Backward, Turn Backward, O Time, in your Flight . . . -E. A. Allen
When we look at Belle Plaine today it is hard to believe that if we had stood on any of the nearby hills 100 years ago we would have seen prairie grass as high as our shoulders. It is equally hard to believe that the beautiful trees which grace our streets and parks were planted. The only natural wooded areas were along the rivers and creeks. Deer were plentiful; wildfowl were everywhere; the streams were a fisherman's paradise. The railroad had just barely succeeded in laying track this far.
Tiny settlements like the Belle Plaine of that day sprang up; some thrived; some withered. Some have left no trace of their existence except an occasional brick or stone turned up in the field when plowed by the farmer who cultivates the soil where once stood houses, businesses, churches. The settlements which survived bear the marks of rapid growth. Some of these towns survived fire and flood; some lived through disappointment and discouragement. Those which had the will to live and grow stand today as a monument to the hope, prayers, and determination of the hardy pioneers.
We hope to tell the story of the early years of this area in the pages that follow. Countless men, women, and children had a part in the early struggle for survival. We could not hope to give a complete record of all who contributed to the community life which we enjoy today. We can only draw upon the sources extant. Telling the history of the early years is a monumental task, a task which could and probably should involve months of preparation. We shall try to give the reader some conception of the joys and sorrows, the achievements and disappointments, and the dreams and realities which were and are part of our heritage. We approached the task with great hopes and very little experience in such matters and finished it with the sure knowledge that our capabilities are too limited and time in too short. Still, our research was fascinating. The acquaintances made were rewarding; the arguments indulged in were a spur to further work, and best of all, the co-operation and interest of the whole community were an inspiration to all of us.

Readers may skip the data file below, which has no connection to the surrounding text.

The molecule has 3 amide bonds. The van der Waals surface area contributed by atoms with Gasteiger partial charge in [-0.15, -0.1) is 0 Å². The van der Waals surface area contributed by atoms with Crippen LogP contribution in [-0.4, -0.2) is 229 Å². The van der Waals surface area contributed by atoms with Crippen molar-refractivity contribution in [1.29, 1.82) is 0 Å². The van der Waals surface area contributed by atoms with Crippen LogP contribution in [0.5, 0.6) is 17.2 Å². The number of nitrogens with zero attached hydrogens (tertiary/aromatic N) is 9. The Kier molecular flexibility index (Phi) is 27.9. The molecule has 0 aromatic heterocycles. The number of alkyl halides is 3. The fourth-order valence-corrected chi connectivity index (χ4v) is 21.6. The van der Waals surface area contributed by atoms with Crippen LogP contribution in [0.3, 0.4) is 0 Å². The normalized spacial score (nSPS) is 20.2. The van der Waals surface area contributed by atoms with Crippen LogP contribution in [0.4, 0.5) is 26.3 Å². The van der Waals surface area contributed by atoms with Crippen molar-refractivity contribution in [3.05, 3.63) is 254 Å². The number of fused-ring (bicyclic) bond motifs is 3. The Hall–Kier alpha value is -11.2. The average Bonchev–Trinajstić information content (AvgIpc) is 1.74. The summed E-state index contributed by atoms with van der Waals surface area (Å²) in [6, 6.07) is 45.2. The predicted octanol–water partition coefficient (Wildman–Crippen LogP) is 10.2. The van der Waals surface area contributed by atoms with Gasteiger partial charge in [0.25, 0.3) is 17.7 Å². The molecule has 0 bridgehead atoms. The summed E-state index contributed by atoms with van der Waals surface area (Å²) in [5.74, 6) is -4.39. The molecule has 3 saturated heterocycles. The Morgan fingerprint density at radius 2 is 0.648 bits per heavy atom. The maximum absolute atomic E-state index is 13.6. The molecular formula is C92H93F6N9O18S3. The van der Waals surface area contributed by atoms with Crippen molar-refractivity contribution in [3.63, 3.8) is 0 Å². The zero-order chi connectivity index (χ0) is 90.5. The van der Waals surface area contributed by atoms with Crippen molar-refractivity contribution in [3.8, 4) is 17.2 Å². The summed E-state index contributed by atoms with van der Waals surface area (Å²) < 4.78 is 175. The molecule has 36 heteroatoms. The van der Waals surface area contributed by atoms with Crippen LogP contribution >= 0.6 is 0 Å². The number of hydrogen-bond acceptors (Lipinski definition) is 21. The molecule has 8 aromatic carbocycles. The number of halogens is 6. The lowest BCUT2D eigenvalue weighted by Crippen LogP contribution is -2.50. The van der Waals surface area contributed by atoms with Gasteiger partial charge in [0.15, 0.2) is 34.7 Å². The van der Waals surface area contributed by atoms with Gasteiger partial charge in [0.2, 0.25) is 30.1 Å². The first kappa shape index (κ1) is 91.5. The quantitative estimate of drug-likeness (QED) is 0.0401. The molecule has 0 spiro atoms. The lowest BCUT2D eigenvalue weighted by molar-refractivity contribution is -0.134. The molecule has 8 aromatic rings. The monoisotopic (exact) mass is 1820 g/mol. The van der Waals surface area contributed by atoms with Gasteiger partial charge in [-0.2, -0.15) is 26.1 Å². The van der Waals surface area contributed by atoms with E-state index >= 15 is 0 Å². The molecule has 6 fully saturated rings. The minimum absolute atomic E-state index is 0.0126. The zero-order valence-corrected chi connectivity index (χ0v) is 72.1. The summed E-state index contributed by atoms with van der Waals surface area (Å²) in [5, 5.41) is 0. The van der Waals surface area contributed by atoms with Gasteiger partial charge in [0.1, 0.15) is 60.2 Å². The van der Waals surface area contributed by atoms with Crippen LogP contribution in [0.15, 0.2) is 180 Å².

We offer the finished product humbly, and with the hope that it will please many, if not all.
Early Days of Guinnville and the Beginning of Belle Plaine
George Washington (Kern) Ealy was a man who lived through some of the most interesting early years of our state and city. Many people liked to listen to what he had to say about those early years and most people who came to hear him left reluctantly. Here was a man who had seen and done things the rest of us dream of seeing or doing.
How fortunate the young people of today would be if they could hear first hand this man recreate the thrills of those early days as he remembered them. For Kern Ealy was a man with a fantastic memory and a gift for storytelling which enabled him to enchant the listeners, young and old.